Intraoperative muscle measurements reveal a relationship between contracture formation and muscle remodeling

Eva Pontén, Stefan Gantelius, Richard L. Lieber*

*Corresponding author for this work

Research output: Contribution to journalArticlepeer-review

47 Scopus citations


Children with cerebral palsy often have spasticity of both the extensors and flexors, but how and why a flexion contracture of the wrist will develop during growth is not thoroughly understood. In order to understand the muscle adaptations that occur during contracture formation, the relationship between intraoperative sarcomere length and the extent of contracture was measured in 23 children (average age, 14.3 ± 2.9 years) undergoing tendon transfers involving the flexor carpi ulnaris (FCU) or extensor carpi radialis brevis (ECRB) muscles. For both ECRB and FCU, sarcomere lengths measured intraoperatively were longer compared to sarcomere lengths predicted from a regression relationship obtained from "control" patients with radial nerve injury (P < 0.001). The most interesting aspect of the long FCU sarcomere lengths measured was that there was a highly significant correlation between the degree of contracture formation and intraoperative sarcomere length (r2 = 0.5, P < 0.005). These data clearly show that greater contracture severity is associated with longer intraoperative FCU sarcomere length. No such correlation was observed for the ECRB. The data suggest that the clinical presentation of the contracture is related to degree of FCU, but not ECRB adaptation, to the central nervous system lesion.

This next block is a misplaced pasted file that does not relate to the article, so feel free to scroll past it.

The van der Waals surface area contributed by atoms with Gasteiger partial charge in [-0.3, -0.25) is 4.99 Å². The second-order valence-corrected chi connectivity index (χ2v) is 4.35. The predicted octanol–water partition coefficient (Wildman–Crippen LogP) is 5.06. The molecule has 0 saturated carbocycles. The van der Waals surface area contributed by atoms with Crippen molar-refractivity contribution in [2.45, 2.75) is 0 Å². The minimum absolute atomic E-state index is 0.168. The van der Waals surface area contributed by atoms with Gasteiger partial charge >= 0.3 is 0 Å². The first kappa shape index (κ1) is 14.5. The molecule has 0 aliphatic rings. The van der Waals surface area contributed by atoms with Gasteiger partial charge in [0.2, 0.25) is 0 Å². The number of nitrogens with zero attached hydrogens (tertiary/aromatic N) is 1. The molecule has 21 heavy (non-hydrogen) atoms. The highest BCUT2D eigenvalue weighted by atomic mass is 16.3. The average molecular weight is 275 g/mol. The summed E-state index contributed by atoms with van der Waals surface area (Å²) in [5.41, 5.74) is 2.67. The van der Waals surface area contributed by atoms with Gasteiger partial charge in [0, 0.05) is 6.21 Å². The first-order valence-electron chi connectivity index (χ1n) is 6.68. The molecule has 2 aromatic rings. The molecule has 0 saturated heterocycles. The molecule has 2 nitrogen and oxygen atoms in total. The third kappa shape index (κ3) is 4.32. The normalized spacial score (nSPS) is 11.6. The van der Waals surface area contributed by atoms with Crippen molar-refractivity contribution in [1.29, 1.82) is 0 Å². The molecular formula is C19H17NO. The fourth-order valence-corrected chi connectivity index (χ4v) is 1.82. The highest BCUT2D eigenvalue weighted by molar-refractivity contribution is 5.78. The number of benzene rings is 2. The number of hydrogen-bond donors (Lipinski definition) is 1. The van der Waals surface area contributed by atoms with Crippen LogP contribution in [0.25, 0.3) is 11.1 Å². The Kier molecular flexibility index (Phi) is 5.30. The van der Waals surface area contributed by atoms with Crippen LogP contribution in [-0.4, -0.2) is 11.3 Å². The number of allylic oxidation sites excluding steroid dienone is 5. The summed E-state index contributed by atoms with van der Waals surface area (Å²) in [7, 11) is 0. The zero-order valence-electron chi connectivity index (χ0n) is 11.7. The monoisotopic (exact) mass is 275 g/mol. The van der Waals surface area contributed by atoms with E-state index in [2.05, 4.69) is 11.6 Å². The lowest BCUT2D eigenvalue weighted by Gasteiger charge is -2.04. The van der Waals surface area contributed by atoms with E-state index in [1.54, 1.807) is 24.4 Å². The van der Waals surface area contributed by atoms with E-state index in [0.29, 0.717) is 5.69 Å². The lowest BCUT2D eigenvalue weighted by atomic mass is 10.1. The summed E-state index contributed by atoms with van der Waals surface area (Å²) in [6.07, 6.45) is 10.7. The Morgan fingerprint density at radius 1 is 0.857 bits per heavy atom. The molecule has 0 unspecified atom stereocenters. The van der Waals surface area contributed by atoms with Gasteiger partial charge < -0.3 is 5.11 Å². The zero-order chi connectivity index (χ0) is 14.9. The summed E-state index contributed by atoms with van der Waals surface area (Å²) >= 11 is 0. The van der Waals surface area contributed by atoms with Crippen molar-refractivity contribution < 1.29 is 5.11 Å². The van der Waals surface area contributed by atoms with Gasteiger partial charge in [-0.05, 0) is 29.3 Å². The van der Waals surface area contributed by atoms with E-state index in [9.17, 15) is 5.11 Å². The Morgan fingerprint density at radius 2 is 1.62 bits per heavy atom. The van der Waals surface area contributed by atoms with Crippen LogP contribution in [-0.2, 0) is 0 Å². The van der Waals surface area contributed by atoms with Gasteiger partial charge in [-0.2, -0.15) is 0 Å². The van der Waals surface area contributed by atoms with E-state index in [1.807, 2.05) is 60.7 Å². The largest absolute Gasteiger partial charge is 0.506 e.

Original languageEnglish (US)
Pages (from-to)47-54
Number of pages8
JournalMuscle and Nerve
Issue number1
StatePublished - Jul 2007


  • Contracture
  • Muscle remodeling
  • Sarcomere length
  • Skeletal-muscle contracture
  • Spasticity
  • Surgical deformities

ASJC Scopus subject areas

  • Physiology
  • Clinical Neurology
  • Cellular and Molecular Neuroscience
  • Physiology (medical)


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